The Tyranny of the Phillips Curve

The more than 300 Ph.D. economists at the Federal Reserve labor under the delusion that full employment actually creates inflation.

AP/J. Scott Applewhite
The Federal Reserve at Washington in 2020. AP/J. Scott Applewhite

Repeat after me, class: Growth does NOT cause inflation. Write it on the blackboard 100 times.

For decades, the economics profession has been trying to tell us all just the opposite. They keep shoveling out the dumbest economic concept of all time: the Phillips Curve. 

This was the lame-brained “theory” by neo-Keynesian economists of the 1960s and 1970s that to slow inflation, the Federal Reserve needs to raise unemployment and slow down economic growth.

The whole concept of an inverse relationship between unemployment and inflation blew up when it was put into practice in the mid-1970s and the result was rising inflation AND rising unemployment. 

Then in the 1980s and ’90s, with free-market supply-side policies in place, we had low inflation and low unemployment.

Over the past 40 years or so, if there is a relationship between unemployment and inflation, they tend to run together more often than in an inverse relationship. 

As my colleague at the Committee to Unleash Prosperity, David Simon, puts it: “The historical evidence shows the opposite of the Phillips Curve theory: increasing inflation in a particular year increases the unemployment rate in the following year — and that reducing inflation in a particular year reduces the unemployment rate in the following year.”

This concrete evidence should be the end of the myth of the Phillips Curve. Except that we’ve learned in recent years that when the Left’s theories are contradicted by the real world, they stick with the theory. If the laboratory mice aren’t behaving as predicted, the problem isn’t the theory; it’s the mice. 

Which brings us to the high priests in the temple of the Federal Reserve Board — who gave us 9.2 percent inflation last year. Now what are they doing? Still singing out of the discredited Phillips Curve hymnal. 

Just listen to Chairman Jerome Powell explaining the Fed strategy back in August: “Getting inflation sustainably back down to 2 percent is expected to require a period of below-trend economic growth as well as some softening in labor market conditions” — i.e., fewer people working.

Then there was this from Fed Governor Christopher Waller explaining the latest Fed decision: “While I am encouraged by  the early signs of moderating economic activity in the fourth quarter, inflation is still too high.” 

Then he added: “I am increasingly confident that policy is currently well positioned to slow the economy and get inflation back to 2 percent.” — Christopher Waller, Nov. 28, 2023 (emphasis added).

This is dangerous nonsense. As economist Louis Woodhill has explained it: “It is as if the Fed is trying to stop a careening car headed over a cliff by turning on the windshield wipers.”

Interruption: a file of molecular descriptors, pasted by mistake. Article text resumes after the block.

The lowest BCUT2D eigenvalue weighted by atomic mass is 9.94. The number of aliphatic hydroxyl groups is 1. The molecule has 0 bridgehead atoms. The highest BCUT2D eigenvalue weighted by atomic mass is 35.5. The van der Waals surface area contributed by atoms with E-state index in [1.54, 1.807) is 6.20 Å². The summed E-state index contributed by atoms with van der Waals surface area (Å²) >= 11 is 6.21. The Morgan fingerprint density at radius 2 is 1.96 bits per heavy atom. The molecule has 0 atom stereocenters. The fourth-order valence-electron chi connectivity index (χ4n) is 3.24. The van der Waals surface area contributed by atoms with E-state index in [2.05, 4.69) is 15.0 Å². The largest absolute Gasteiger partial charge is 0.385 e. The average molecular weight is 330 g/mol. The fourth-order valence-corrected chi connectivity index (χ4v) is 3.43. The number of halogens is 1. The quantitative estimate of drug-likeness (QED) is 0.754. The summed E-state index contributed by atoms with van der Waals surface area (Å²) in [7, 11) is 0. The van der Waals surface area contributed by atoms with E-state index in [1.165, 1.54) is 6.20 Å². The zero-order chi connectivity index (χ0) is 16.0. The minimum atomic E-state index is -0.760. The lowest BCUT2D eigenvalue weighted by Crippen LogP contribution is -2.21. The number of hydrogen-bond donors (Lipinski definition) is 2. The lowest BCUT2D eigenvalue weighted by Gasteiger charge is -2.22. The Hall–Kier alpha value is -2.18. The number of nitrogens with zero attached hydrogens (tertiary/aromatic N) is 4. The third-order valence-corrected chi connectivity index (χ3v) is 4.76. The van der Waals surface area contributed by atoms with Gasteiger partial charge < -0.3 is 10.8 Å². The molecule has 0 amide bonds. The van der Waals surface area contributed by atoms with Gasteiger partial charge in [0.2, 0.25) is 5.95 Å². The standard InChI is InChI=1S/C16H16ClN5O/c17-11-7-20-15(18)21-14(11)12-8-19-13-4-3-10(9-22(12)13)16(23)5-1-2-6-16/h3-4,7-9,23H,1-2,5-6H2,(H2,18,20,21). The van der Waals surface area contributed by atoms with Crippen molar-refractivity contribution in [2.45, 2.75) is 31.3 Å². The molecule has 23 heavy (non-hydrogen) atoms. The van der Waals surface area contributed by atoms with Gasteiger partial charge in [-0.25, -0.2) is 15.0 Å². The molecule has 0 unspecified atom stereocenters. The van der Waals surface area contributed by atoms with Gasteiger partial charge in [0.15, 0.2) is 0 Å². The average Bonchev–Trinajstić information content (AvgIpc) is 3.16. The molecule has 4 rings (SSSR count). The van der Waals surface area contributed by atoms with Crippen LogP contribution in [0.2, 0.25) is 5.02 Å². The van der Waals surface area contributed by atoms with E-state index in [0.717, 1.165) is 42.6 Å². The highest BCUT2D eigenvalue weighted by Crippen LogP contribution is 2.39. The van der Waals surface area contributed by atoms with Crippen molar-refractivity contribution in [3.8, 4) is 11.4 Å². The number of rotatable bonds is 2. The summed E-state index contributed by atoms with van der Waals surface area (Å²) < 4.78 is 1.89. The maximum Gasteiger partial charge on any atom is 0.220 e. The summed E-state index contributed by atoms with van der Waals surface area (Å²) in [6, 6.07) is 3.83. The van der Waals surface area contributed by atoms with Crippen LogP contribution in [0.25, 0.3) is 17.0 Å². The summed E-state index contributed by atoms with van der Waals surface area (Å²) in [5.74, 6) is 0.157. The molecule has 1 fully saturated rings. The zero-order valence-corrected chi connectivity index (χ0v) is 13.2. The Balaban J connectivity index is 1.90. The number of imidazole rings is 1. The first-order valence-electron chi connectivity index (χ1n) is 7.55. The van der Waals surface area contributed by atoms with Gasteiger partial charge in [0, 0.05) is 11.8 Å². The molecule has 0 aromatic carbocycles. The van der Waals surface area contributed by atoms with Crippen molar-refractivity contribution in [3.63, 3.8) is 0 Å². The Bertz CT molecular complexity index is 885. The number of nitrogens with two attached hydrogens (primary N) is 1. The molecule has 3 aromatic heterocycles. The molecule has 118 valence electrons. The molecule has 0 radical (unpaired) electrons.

We aren’t anywhere close to real full employment in this country. We still have 5 to 6 million working-age men out of the workforce — the vast majority of whom could and should be working. 

The economy’s average growth post-Covid over the last two years has averaged less than 2 percent when the historical average is in the 3 percent to 3.5 percent range. So the Fed is delivering that below-trend GDP they’ve been hoping for.

Some of the problem is the mandate for the Fed as dictated by Congress to deliver an American economy that achieves “stable prices and full employment.” Yet this is redundant. 

One of the surest ways of achieving full employment is precisely to stabilize prices. Instead, the more than 300 Ph.D. economists at the Fed and the Board of Governors are under this weird spell that full employment actually creates inflation.

The Fed should have long ago tossed out the Phillips Curve sophistry. They’ve completely misdiagnosed the inflation problem. Bidenflation wasn’t caused by too many people working or any sudden spurt of economic production since 2021. 

It was fueled by runaway government spending, debt and a vastly expanded Fed balance sheet, which pipelined excess dollars into the economy. And so the Fed seemed to be squelching private-sector growth at the same time we need more of it.

As Arthur Laffer has put it: “If the economy produces more apples, the price of apples goes down, it doesn’t go up.” The reason that the pro-growth movement is called “supply-side economics” is that the goal of any well-run economy should be to increase the production and “supply” of goods and services. 

This Fed is for private-sector austerity, but they are fine with government growth. Half of the new jobs in the economy this year have been in government or health care. 

Unlike Fed chairmen of the past, including Paul Volcker and Alan Greenspan, who routinely criticized Congress for its addiction to debt-financed spending, Jerome Powell rarely jawbones Mr. Biden or Congress to spend less money. 

This would be far more effective than raising interest rates and slowing down the economy, which only makes the cost of the federal government’s borrowing even more expensive. 

What Americans want right now is prosperity. Neither Congress nor the Fed are taking us there. Then they wonder why 70 percent of voters are unhappy.

The New York Sun

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